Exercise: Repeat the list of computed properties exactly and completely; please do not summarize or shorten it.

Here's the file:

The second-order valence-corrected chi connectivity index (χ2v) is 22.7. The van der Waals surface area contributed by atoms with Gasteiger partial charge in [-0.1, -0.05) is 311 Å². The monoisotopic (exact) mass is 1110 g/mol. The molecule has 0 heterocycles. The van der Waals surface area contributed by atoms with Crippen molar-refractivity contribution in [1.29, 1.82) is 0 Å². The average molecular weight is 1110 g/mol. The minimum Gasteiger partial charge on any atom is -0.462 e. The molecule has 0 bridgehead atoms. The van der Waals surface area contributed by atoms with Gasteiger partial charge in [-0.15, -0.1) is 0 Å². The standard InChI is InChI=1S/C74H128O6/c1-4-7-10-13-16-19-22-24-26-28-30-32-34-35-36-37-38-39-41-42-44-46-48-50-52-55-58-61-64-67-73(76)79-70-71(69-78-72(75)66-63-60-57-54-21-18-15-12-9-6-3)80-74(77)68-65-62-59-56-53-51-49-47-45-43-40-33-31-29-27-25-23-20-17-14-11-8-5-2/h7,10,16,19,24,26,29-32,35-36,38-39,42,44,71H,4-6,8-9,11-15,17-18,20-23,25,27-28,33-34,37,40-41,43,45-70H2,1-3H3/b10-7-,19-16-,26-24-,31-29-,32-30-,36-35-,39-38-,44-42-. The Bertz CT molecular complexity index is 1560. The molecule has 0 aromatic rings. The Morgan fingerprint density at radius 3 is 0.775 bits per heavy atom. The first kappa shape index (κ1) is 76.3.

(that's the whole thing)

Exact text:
The second-order valence-corrected chi connectivity index (χ2v) is 22.7. The van der Waals surface area contributed by atoms with Gasteiger partial charge in [-0.1, -0.05) is 311 Å². The monoisotopic (exact) mass is 1110 g/mol. The molecule has 0 heterocycles. The van der Waals surface area contributed by atoms with Crippen molar-refractivity contribution in [1.29, 1.82) is 0 Å². The average molecular weight is 1110 g/mol. The minimum Gasteiger partial charge on any atom is -0.462 e. The molecule has 0 bridgehead atoms. The van der Waals surface area contributed by atoms with Gasteiger partial charge in [-0.15, -0.1) is 0 Å². The standard InChI is InChI=1S/C74H128O6/c1-4-7-10-13-16-19-22-24-26-28-30-32-34-35-36-37-38-39-41-42-44-46-48-50-52-55-58-61-64-67-73(76)79-70-71(69-78-72(75)66-63-60-57-54-21-18-15-12-9-6-3)80-74(77)68-65-62-59-56-53-51-49-47-45-43-40-33-31-29-27-25-23-20-17-14-11-8-5-2/h7,10,16,19,24,26,29-32,35-36,38-39,42,44,71H,4-6,8-9,11-15,17-18,20-23,25,27-28,33-34,37,40-41,43,45-70H2,1-3H3/b10-7-,19-16-,26-24-,31-29-,32-30-,36-35-,39-38-,44-42-. The Bertz CT molecular complexity index is 1560. The molecule has 0 aromatic rings. The Morgan fingerprint density at radius 3 is 0.775 bits per heavy atom. The first kappa shape index (κ1) is 76.3.